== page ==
By David F. Rooney
Last year’s highway strip mall debacle underscored a dilemma facing Revelstoke when it considers economic development: how can we determine which projects will be welcomed by our community?
The Hall Pacific project was promoted as a $20 million highway mall that would add new shopping opportunities to the city, pull shoppers off the Trans-Canada Highway, create 200 jobs, help stop out-of-town shopping and provide the municipal government with about $350,000 in annual tax revenue. At first glance it looked like a development that would be welcomed with open arms, but it never squeaked its way past the zoning process.
Established downtown business organized a very strong resistance movement, buttressed by townspeople who believed that one of the mall’s two proposed anchor tenants, an unnamed national drugstore chain, would hurt an existing pharmacy. The other anchor was to be a discount supermarket.
While existing businesses openly fought the proposal some observers believed there was actually a fair amount of unorganized support for it among local people who believed the promise of jobs and wanted a cheaper source of food. But that perception of support was almost purely anecdotal and impossible to measure. While some consumers did openly favour the project a mere handful of perhaps nine or ten people went to the final public hearing after which Council voted against the zoning changes that Hall Pacific had sought.
The experience was deeply divisive. It damaged long-standing personal relationships and in the eyes of some hurt Revelstoke’s reputation as a place that welcomes business. It was also a blow to Mayor Mark McKee and those members of City Council who had waged pro-business campaigns. And it left some members of the community wondering what’s happening in terms of development.
Whether you supported the highway mall or not Revelstoke still needs new investment to create new business, new jobs and new tax revenue. The city also needs new residents. The 2011 Canada Census showed our population at 7,139, down from 7,230 in 2006. That was not an anomaly. Revelstoke’s population has been declining for years. The 2001 Census measured our population as being 7,500 and that was down from 8,047 in 1996.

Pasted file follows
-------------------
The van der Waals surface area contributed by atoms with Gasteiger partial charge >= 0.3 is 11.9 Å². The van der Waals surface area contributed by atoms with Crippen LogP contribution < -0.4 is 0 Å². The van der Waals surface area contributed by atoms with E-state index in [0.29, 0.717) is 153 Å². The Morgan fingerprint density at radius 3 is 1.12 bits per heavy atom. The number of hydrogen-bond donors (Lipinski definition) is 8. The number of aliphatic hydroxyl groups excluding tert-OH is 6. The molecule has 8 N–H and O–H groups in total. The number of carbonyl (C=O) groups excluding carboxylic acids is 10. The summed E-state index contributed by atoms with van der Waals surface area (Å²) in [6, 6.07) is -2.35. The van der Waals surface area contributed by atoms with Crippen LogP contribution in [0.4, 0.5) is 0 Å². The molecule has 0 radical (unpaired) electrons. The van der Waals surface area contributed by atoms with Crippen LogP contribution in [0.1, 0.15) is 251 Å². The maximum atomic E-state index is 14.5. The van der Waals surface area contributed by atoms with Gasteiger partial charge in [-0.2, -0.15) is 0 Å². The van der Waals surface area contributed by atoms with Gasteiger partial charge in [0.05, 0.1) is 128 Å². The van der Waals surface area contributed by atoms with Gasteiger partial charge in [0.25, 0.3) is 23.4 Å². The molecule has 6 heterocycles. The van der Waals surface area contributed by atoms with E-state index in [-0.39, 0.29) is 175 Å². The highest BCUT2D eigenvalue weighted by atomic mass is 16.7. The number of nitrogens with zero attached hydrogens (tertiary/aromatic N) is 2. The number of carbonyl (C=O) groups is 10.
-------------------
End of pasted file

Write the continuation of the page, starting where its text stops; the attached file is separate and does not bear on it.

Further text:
This suggests Revelstoke faces two closely related problems. A declining permanent population and low new investment in the local economy.
The 2016 Census will eventually show us what our population looks like. I say eventually because it usually takes about a year before the first demographic statistics are publicly available. Certainly, however, many people have faith in our ability to attract new residents. David Evans proposal for a massive development in Arrow Heights is a pretty tangible example of faith in our future. (Please click here to read the latest report to Council on that project.)
RMR has faith in Revelstoke’s future
This is not to say there is no investment. This year RMR says it will build North America’s first Brandauer Mountain Coaster. This monorail will start at Revelation Lodge and travel 1.4 kilometres dropping 279 vertical metres while speeding through ski runs, glades, and a tunnel before ending in the resort village next to the Revelation Gondola base. Planning also continues for an adventure park at Greeley and new small businesses such as restaurants continue to pop up. But other non-tourism investments such as the defunct highway mall project appear to be few and far between.
Is this a matter of concern? It depends in part on how you look at it.
“We have something that other communities would kill for,” RMR General Manager Rob Elliott. “We have all the bases covered when it comes to winter sports — downhill, cross-country and snowmobiling — and we have a stable economy.”
RMR employs 180 – 200 people year-round and is responsible for millions of dollars injected into the local economy each year. So far it is proving to be the golden goose many people had hoped it would be a decade ago.